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csandrinic's picture

Propioceptors and the I-Function

Thursday’s discussion about proprioceptors was very interesting to me. If I understand correctly, proprioceptors are located in tendons, muscles, joints, and skin. They respond to stimuli generated by muscle movement and muscle tension and send signals to the brain regarding the position and movement of one’s body. However, all of these signals and messages, though they reach the brain, do not reach the I-function, and therefore we are generally not aware of them. Healthy proprioceptors allow for stability and balance. If proprioceptors are damaged, therefore, the nervous system becomes unable to send the proper nerve signal to the brain, and our notion of the position of our limbs would be incomprehensible. Whereas in class, we looked at the extreme case of a man named Ian Waterman who was completely incapable of determining how his body was positioned without looking at his body, there are also less extreme cases of the loss of sensitivity to the proprioceptors, such as aging and muscle or joint injuries. In the case of aging, as the sensitivity of the proprioceptor cells diminishes with age, they provide the brain with less of the sensory information it needs to maintain balance. This apparently, is the reason why one-third of people over the age of 65 fall at least once a year and incur injuries.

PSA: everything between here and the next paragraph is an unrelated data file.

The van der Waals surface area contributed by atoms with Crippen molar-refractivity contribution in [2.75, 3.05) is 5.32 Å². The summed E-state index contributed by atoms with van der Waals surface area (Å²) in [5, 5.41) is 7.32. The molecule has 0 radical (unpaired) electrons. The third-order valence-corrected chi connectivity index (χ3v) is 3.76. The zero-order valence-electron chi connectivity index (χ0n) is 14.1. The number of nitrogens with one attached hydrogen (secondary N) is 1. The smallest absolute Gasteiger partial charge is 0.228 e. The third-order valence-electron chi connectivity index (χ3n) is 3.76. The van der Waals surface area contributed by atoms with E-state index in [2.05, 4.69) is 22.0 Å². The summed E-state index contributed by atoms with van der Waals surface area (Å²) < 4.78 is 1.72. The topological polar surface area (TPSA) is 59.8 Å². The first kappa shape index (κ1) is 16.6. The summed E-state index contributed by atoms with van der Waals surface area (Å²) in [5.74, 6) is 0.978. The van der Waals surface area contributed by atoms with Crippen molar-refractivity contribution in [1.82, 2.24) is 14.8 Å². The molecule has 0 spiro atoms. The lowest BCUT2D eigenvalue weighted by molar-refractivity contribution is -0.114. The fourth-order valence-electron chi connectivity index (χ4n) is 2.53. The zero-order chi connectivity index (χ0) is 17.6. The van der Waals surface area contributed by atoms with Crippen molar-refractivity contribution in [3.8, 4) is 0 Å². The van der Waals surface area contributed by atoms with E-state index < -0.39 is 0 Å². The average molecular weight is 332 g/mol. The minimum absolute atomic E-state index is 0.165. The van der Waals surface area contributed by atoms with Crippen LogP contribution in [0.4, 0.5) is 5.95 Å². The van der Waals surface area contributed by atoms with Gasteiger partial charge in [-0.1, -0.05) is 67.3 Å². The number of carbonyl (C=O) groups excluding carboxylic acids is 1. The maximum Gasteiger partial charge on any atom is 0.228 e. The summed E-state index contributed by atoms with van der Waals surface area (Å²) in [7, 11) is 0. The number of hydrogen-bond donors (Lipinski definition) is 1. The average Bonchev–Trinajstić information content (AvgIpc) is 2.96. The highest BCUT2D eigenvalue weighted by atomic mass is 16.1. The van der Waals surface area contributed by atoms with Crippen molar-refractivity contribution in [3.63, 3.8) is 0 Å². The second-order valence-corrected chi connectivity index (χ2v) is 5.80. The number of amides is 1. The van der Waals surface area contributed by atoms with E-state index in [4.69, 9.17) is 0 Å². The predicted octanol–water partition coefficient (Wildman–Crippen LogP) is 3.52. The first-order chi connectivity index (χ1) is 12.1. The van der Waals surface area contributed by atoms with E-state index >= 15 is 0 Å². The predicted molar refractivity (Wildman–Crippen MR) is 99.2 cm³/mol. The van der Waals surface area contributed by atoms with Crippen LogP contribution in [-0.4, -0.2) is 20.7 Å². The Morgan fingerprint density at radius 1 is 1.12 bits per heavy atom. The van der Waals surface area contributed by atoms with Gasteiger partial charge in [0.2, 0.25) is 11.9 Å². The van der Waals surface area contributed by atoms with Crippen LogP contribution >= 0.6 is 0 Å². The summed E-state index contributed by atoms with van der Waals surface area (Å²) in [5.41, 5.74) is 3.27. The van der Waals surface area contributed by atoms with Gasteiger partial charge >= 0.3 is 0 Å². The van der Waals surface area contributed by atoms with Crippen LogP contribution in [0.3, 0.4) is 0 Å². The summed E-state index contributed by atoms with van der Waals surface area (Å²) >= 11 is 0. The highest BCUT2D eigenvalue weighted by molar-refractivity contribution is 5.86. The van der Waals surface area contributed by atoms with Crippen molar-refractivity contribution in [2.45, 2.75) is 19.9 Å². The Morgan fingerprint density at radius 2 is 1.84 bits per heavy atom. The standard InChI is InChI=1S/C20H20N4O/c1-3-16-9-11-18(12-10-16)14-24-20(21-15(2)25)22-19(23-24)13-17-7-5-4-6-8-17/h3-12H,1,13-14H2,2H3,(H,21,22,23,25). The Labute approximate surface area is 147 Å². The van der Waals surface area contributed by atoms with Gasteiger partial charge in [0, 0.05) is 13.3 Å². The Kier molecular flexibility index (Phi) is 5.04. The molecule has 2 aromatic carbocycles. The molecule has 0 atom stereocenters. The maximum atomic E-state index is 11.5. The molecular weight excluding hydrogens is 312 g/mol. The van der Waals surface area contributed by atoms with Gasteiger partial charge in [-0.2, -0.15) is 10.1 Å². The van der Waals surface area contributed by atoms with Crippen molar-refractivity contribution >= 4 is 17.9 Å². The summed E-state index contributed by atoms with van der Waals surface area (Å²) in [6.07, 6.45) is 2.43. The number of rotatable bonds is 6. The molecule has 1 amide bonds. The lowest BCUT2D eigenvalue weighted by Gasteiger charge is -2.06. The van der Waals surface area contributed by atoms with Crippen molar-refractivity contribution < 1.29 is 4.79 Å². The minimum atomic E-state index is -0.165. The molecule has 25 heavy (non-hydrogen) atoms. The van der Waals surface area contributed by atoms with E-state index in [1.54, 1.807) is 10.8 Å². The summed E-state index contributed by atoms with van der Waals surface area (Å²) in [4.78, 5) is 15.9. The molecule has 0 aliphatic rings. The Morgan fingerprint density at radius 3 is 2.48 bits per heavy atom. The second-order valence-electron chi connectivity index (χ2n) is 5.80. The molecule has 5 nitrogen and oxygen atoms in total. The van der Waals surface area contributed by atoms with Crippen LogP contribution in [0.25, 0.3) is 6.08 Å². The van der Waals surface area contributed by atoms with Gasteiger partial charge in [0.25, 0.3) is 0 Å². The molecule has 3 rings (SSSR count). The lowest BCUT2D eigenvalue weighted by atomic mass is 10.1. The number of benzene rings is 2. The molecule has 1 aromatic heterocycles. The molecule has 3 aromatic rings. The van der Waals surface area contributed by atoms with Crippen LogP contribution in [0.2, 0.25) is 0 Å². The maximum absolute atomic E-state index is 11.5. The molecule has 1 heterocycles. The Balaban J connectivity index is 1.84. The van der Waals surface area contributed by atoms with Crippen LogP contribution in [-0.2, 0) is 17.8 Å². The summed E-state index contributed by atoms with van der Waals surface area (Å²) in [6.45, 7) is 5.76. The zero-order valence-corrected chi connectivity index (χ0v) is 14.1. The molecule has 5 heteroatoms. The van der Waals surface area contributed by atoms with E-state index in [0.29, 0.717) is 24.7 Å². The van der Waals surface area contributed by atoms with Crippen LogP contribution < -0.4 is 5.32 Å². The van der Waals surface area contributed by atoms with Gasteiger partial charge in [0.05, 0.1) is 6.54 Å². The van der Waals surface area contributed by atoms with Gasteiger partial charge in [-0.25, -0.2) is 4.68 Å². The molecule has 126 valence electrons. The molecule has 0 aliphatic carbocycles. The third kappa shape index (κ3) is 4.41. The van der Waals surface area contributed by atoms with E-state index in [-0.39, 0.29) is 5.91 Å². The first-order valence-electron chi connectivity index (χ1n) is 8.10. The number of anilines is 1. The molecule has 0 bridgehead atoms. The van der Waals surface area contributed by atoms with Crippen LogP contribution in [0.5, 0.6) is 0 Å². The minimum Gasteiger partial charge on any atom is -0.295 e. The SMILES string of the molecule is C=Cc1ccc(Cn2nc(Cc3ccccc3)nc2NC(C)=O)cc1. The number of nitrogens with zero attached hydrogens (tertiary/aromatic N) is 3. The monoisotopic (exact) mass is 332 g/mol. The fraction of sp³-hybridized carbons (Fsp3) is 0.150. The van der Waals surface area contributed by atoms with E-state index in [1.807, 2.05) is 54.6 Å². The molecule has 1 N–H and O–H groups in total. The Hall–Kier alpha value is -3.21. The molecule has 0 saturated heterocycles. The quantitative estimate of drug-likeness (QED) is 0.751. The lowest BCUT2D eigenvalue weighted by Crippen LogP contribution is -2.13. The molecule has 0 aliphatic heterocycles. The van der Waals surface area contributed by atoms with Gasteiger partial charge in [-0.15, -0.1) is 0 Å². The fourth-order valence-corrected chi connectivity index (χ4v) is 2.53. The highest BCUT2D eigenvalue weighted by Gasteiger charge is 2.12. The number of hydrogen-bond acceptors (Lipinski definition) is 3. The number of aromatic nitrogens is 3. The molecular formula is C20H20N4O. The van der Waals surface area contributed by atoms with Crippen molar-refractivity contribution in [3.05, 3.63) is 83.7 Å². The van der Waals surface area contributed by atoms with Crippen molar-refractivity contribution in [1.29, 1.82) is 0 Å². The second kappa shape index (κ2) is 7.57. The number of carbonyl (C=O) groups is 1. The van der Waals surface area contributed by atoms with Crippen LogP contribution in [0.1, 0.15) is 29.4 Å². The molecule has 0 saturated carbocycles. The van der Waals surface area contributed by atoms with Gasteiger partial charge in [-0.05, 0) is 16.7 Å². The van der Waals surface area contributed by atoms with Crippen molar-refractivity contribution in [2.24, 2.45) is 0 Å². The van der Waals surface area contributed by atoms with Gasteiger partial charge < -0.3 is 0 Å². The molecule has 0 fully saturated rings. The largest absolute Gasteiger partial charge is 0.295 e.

What I find so remarkable about the nature of proprioceptors is the capacity to re-train the nerve pathways in our nervous system to recognize the position of the joint in space. This retraining usually comes in the form of specific exercises related to improving and restoring balance. Doing these exercises is much like the way in which Ian Waterman is capable of moving by consciously paying visual attention to his limbs. Studies show that after three months of regularly performing movements aimed at sharpening balance, the vast majority of elderly subjects restored a level of body control and posture stability. What I understand from this is that the only way to stabilize the proprioceptors, which are in charge of unconsciously perceiving movement and spatial orientation, is to make a conscious effort to do so. In other words, the actions go through the I-function box rather than skipping it. Does this cancel out the function of the proprioceptors themselves? This fact makes me wonder whether the body is capable of functioning without them (although they are obviously extremely useful) by creating a back-up system in which conscious visual stimulation enables the body to be aware of its movement and posture. This would reinforce the theory that the brain and body are capable of creating ‘back-up’ systems and essentially rectifying a problem by creating a new solution.


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